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Author Topic: The Mass Effect 2 Après Jeu Game Discussion Thread (with spoilers!!!)  (Read 71980 times)

Ozymandias


Oh my god I hadn't even made that connection but I do too.

Also I've been playing Civ 4 as Roosevelt and naming him Buttfranklin.
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Well it's your ship, especially after seeing the wreckage.  The Millennium Falcon is Han's ship and we get to see very little of it.
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I will grant the MF one thing over the Normandy:  Chewbacca.

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I thought grunt was chewbacca of the normandy
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He doesn't have a bromance going on with Shepard the way Chewbacca does with Han Solo, though.
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He doesn't have a bromance going on with Shepard the way Chewbacca does with Han Solo, though.
depends how you look at it...
Garrus and grunt maybe?  Nah grunt is pretty wookie like...but intentionally violent...
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He is the Chewie of the Normandy, but he isn't Chewie, if you know what I mean.
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I'd think he'd still rib someone's arms off if he lost a game though... :wink:

edit to avoid double post:
So I replayed ME1 as a sentinel and did all the side missions that would carry over (shepherds mom, pilgrimage, etc) and this time I let the council live and let Udina become councilor.  I have to say after talking to the council in ME2 everyone seems happier and I got reinstated to the spectres in a respectful way, and Admiral Anderson seems happier than when I made him a councilor and killed the council (and reinstatement to the spectres seemed more like an after thought than a serious matter).  So I guess come ME3 you are still with the council and no longer apart of Cerberus (if you destroy the station?) so the Normandy SR2 becomes your own personal ship and you return to citadel space...perhaps in ME3 you kill the illusive man?  :wink:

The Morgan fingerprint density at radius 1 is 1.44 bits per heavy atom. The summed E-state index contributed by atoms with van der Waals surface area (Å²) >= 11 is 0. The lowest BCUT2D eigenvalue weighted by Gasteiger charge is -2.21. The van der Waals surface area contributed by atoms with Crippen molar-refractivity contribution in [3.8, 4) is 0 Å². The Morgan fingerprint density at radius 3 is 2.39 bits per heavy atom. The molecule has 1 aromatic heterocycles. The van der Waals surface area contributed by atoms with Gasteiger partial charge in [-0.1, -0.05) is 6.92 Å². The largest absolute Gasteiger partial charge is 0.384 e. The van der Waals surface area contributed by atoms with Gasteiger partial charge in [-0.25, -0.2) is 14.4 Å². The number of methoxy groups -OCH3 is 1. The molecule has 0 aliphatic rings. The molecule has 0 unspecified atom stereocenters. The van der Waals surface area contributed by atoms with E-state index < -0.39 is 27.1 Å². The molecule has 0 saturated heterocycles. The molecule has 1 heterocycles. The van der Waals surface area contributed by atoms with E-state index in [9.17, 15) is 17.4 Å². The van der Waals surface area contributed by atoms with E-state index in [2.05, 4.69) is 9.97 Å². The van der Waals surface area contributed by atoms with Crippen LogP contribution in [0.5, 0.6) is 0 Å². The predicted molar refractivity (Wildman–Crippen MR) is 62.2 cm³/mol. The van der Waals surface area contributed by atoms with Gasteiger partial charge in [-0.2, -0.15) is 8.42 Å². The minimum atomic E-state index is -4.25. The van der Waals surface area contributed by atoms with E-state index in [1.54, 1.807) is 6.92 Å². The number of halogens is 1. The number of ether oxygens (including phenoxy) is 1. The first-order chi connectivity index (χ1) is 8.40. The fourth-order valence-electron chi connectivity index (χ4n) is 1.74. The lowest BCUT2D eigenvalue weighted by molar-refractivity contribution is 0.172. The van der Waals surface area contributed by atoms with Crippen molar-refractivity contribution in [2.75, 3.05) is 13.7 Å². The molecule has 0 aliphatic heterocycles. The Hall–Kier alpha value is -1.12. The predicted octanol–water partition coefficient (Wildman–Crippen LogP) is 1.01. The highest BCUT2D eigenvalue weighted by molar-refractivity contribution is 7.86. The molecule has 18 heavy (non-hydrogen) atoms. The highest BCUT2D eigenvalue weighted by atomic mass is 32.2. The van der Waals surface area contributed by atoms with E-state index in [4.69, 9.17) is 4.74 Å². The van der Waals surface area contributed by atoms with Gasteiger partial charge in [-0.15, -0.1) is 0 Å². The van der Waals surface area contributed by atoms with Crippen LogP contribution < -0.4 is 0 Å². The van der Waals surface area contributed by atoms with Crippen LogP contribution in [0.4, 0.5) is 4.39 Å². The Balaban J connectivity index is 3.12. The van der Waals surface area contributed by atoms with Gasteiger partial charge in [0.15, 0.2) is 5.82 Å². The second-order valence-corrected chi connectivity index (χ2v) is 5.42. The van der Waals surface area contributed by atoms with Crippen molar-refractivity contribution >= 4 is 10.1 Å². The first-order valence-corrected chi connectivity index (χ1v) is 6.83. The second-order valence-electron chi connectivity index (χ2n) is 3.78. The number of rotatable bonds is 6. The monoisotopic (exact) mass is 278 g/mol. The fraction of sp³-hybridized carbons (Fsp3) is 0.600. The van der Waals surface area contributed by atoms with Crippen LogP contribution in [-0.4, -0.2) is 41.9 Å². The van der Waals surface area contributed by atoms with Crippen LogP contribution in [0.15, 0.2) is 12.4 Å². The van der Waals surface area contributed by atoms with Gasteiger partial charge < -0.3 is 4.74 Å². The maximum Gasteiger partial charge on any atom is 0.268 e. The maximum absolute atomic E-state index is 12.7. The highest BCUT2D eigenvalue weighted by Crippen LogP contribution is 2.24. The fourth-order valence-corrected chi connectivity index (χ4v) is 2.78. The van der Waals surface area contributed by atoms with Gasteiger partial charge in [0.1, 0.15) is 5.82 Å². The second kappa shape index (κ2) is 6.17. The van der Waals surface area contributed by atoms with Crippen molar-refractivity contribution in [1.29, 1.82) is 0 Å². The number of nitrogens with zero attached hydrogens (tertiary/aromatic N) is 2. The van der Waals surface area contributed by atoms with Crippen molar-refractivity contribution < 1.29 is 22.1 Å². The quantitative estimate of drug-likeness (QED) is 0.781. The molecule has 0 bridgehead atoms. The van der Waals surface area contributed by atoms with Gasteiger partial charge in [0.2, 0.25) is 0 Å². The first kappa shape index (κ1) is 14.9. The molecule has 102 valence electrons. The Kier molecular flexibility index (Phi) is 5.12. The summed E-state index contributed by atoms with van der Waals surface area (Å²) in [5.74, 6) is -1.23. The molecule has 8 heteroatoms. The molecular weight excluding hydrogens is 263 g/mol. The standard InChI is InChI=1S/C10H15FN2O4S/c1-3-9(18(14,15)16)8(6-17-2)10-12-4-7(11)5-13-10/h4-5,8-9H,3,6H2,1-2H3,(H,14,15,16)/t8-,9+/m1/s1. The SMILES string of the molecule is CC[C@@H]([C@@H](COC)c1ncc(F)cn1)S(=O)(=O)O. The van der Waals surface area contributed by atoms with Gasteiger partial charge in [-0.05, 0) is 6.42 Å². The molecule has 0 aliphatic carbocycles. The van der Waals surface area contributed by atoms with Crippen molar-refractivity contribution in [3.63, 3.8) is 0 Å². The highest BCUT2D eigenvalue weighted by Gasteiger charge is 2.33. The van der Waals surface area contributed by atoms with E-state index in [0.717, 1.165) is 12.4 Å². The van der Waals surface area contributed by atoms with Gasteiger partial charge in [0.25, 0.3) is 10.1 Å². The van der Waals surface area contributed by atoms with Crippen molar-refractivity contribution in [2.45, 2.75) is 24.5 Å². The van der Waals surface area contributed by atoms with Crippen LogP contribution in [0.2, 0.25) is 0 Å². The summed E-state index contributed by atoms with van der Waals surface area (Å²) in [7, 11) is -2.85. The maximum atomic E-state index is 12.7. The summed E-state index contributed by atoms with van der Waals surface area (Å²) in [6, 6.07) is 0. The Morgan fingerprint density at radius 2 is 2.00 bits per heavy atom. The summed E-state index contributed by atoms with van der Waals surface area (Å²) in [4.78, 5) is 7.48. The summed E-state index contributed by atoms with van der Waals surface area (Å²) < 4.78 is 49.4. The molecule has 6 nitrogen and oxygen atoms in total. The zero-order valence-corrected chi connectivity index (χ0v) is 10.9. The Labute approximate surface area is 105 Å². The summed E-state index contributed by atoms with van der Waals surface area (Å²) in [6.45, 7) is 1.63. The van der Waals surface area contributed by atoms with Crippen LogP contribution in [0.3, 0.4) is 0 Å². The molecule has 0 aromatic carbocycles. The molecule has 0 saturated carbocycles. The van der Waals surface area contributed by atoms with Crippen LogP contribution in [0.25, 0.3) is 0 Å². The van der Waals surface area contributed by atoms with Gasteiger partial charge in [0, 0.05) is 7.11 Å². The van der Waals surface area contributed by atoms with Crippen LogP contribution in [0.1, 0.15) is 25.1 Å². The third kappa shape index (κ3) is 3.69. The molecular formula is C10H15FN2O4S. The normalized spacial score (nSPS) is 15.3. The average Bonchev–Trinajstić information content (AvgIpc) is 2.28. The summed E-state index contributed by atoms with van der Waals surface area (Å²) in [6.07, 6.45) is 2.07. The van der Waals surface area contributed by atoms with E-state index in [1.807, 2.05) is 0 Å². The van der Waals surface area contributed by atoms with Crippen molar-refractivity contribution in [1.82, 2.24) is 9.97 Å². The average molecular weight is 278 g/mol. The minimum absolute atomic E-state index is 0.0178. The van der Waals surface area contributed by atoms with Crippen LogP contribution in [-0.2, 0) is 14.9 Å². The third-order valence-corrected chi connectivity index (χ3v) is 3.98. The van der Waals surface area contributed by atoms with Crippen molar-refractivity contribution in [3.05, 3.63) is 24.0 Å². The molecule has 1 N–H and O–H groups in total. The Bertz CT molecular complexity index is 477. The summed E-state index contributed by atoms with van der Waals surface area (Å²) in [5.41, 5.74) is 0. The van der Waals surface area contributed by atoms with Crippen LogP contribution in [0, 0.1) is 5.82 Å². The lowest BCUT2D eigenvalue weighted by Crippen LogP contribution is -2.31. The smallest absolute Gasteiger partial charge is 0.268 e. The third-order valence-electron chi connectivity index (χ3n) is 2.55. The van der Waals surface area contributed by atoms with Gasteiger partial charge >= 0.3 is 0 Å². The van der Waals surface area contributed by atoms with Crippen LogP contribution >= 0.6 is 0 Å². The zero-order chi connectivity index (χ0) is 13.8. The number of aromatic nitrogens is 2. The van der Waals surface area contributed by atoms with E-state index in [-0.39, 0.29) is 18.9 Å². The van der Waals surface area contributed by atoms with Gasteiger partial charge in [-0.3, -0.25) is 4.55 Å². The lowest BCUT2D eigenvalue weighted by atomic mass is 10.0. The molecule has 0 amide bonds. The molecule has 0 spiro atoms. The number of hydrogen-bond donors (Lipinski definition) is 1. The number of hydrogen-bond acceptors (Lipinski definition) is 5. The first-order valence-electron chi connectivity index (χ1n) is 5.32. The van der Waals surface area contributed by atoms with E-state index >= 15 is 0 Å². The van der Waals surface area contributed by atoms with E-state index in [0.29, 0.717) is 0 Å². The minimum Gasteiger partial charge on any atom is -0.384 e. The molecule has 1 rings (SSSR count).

« Last Edit: 27 Feb 2010, 20:42 by LeeC »
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so finally got around to doing my 'shepard dies at the end' run.

i'm a little disappointed that there wasn't a little more to it than that.   it seems like such an event warrants much more of a treatment than it was.

but i felt better after the part where it seems to show joker stepping up and carrying on in shepard's place.  maybe cerberus can lazarus project joker and he'll be the main character in me3.   that'd be fun.   and since people don't seem to like mark meer that much, they can listen to seth green the whole way instead.
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I finally played this through. It's good but the actual missions are disappointing and it completely misses out on the epic scale the original occasionally captured. There's no equivalent to Virmire, Ilos or the return to the Citadel. The level design is horrible for the most part, being simply one dingy spaceship to the next. The ending is a big let down. Recruiting the crew and getting them all loyal is fun but then when you embark on the actual game, it's done in an hour or so. I suppose that ultimately it suffers from middle child syndrome. The gameplay and combat was nicely smoothed out but the story was very lacking. I hope they sort it all out for the third because I like the universe and the characters.

Interestingly, my Sheppard is a mature, professional female paragon infiltrator. I wasn't remotely tempted to try to create myself in the original game and I'm very glad of it by the second. Curiously, although I'm a notorious Lothario in real life, my Sheppard has never entered into a romance with anybody, even at the end of this chapter. I don't think that will change in the next episode but I guess we'll see.